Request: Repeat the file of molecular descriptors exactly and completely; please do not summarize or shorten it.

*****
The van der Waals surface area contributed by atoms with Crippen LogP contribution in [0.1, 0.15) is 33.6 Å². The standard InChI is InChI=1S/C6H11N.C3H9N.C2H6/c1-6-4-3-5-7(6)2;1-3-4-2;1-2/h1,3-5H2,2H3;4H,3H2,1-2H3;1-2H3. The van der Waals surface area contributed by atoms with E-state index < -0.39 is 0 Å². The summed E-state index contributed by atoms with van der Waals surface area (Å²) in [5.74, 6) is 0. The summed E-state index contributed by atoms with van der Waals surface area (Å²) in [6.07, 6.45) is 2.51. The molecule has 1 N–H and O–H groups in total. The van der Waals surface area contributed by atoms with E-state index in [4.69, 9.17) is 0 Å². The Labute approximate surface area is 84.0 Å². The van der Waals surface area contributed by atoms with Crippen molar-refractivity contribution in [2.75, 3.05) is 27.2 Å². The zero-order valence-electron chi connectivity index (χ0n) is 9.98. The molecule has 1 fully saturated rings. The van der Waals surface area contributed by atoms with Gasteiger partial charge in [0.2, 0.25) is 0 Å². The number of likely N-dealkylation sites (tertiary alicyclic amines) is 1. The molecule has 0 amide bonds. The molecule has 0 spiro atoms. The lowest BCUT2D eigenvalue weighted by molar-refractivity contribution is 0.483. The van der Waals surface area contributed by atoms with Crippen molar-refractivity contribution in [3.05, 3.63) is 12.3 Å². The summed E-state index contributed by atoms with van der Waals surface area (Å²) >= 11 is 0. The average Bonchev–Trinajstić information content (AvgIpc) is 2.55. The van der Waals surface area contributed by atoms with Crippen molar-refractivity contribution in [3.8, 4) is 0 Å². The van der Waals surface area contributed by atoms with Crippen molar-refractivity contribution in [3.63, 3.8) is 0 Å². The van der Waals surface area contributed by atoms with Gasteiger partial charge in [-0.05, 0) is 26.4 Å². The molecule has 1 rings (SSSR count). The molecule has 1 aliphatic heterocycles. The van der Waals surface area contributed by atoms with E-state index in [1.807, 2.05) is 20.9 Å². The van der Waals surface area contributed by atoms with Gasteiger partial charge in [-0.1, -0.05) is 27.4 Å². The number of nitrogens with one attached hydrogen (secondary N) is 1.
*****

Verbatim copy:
The van der Waals surface area contributed by atoms with Crippen LogP contribution in [0.1, 0.15) is 33.6 Å². The standard InChI is InChI=1S/C6H11N.C3H9N.C2H6/c1-6-4-3-5-7(6)2;1-3-4-2;1-2/h1,3-5H2,2H3;4H,3H2,1-2H3;1-2H3. The van der Waals surface area contributed by atoms with E-state index < -0.39 is 0 Å². The summed E-state index contributed by atoms with van der Waals surface area (Å²) in [5.74, 6) is 0. The summed E-state index contributed by atoms with van der Waals surface area (Å²) in [6.07, 6.45) is 2.51. The molecule has 1 N–H and O–H groups in total. The van der Waals surface area contributed by atoms with E-state index in [4.69, 9.17) is 0 Å². The Labute approximate surface area is 84.0 Å². The van der Waals surface area contributed by atoms with Crippen molar-refractivity contribution in [2.75, 3.05) is 27.2 Å². The zero-order valence-electron chi connectivity index (χ0n) is 9.98. The molecule has 1 fully saturated rings. The van der Waals surface area contributed by atoms with Gasteiger partial charge in [0.2, 0.25) is 0 Å². The number of likely N-dealkylation sites (tertiary alicyclic amines) is 1. The molecule has 0 amide bonds. The molecule has 0 spiro atoms. The lowest BCUT2D eigenvalue weighted by molar-refractivity contribution is 0.483. The van der Waals surface area contributed by atoms with Crippen molar-refractivity contribution in [3.05, 3.63) is 12.3 Å². The summed E-state index contributed by atoms with van der Waals surface area (Å²) >= 11 is 0. The average Bonchev–Trinajstić information content (AvgIpc) is 2.55. The van der Waals surface area contributed by atoms with Crippen molar-refractivity contribution in [3.8, 4) is 0 Å². The van der Waals surface area contributed by atoms with Crippen molar-refractivity contribution in [3.63, 3.8) is 0 Å². The van der Waals surface area contributed by atoms with Gasteiger partial charge in [-0.05, 0) is 26.4 Å². The molecule has 1 rings (SSSR count). The molecule has 1 aliphatic heterocycles. The van der Waals surface area contributed by atoms with E-state index in [1.807, 2.05) is 20.9 Å². The van der Waals surface area contributed by atoms with Gasteiger partial charge in [-0.1, -0.05) is 27.4 Å². The number of nitrogens with one attached hydrogen (secondary N) is 1.